Modern science strongly relies on the computer modeling. Most of the models in the complexity science, the object of the Physics of Risk, requires computer modeling and usually may not be dealt with analytically. For a person familiar with the computer modeling it should be known that the variety computer algorithms is very large and that there also is a variety of ways to understand these algorithms. Thus each person might solve the same complex task slightly differently and thus produce slightly different results. This brings us to the point that in order to comprehend what has been done by a certain scientist one should not only study the equations and assumptions made by him, but one also needs to have access to the source code of the software used by that certain scientist.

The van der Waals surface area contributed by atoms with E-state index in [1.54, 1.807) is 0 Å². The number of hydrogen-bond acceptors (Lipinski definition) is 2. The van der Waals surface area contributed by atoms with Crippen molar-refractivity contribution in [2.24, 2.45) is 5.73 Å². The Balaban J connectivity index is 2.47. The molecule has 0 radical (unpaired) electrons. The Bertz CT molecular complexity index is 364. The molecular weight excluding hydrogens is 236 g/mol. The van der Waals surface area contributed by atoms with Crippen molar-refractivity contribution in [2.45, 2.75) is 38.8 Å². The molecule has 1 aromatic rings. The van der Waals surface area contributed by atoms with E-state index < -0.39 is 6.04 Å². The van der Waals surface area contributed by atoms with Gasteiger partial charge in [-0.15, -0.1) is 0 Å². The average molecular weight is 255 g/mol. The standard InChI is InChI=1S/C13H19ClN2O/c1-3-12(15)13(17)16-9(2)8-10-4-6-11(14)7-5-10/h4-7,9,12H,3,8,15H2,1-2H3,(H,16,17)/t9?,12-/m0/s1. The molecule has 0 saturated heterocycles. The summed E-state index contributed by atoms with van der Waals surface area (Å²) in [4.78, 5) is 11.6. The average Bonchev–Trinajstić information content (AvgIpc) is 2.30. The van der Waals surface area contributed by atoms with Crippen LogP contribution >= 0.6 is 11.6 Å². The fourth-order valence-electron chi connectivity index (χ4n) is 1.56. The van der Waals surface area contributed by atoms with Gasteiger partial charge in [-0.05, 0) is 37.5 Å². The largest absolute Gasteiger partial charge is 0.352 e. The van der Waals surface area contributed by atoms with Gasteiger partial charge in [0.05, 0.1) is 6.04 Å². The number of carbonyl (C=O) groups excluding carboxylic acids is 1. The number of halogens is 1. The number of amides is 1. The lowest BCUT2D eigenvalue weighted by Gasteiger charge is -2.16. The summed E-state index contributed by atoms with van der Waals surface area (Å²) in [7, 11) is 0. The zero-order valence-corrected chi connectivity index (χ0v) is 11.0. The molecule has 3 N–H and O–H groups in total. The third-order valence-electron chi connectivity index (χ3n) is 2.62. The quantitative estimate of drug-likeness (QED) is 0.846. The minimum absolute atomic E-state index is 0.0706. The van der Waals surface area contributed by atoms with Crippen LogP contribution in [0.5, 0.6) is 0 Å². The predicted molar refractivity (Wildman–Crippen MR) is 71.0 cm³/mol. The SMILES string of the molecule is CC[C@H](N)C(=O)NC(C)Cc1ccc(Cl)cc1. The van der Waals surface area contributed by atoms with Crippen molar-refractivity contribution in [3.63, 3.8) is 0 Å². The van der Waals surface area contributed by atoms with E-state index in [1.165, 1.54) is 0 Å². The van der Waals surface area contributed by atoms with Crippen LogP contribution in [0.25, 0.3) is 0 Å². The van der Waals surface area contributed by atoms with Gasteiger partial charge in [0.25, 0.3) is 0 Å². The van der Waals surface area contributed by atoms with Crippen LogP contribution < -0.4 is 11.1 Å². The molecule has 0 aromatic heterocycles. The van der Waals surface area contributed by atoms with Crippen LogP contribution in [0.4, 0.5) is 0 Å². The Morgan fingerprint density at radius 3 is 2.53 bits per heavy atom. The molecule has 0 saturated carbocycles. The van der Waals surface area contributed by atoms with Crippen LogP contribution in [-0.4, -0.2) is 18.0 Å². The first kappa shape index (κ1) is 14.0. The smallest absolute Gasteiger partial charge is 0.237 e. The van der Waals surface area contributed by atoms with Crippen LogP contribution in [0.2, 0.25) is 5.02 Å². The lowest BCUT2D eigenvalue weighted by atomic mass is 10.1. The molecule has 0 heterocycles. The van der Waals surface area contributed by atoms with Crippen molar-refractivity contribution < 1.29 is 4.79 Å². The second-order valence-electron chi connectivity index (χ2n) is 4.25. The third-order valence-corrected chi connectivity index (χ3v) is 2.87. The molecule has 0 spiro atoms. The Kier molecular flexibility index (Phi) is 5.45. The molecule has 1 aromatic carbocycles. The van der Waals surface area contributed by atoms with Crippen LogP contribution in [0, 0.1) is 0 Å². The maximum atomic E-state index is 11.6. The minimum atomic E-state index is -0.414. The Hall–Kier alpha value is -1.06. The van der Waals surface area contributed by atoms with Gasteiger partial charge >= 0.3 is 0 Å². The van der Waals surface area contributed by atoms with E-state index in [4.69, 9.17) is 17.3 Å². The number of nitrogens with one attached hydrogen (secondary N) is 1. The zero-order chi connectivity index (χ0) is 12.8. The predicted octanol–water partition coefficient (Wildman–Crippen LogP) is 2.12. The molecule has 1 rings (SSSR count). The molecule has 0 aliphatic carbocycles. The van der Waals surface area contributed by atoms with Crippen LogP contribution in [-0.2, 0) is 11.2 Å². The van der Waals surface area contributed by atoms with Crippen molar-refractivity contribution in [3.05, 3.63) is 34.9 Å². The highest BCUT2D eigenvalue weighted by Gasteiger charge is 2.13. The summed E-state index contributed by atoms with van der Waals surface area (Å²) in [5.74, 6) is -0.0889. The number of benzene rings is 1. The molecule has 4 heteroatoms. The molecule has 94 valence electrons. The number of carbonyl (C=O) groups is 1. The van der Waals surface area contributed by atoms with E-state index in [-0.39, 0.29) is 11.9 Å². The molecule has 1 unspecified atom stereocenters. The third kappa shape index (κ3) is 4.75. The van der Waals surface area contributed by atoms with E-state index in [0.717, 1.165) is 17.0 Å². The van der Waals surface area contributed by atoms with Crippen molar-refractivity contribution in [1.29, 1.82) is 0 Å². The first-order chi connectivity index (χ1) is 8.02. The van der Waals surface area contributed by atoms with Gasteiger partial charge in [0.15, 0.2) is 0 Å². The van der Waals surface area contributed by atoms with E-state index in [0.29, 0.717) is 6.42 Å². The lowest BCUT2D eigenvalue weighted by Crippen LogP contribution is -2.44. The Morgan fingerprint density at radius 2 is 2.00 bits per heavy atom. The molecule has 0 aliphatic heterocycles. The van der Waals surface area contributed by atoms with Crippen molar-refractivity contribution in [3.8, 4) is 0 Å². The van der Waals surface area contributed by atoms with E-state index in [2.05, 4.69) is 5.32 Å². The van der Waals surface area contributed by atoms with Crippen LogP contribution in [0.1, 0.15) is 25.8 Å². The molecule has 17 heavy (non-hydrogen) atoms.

Yet there is still a problem that only few scientists to make the source code of their software public available. This behavior is not very desired as in order to reproduce the same results other scientists must make a lot of efforts. Some times the attempts to reproduce published results fail. This problem may be solved by encouraging adoption of the open source ideas by the scientific community.
We, the contributors of Physics of Risk, have already faced the negative effects of the closed source culture, thus most of our models made available on Physic of Risk are published together with their source code. Though it is well hidden inside the applet’s JAR archive (open it with any modern archiver, inside you should find java file, which contains the source code).
Read more on open source software in science in Nature Editorial “If you want reproducible science, the software needs to be open source”.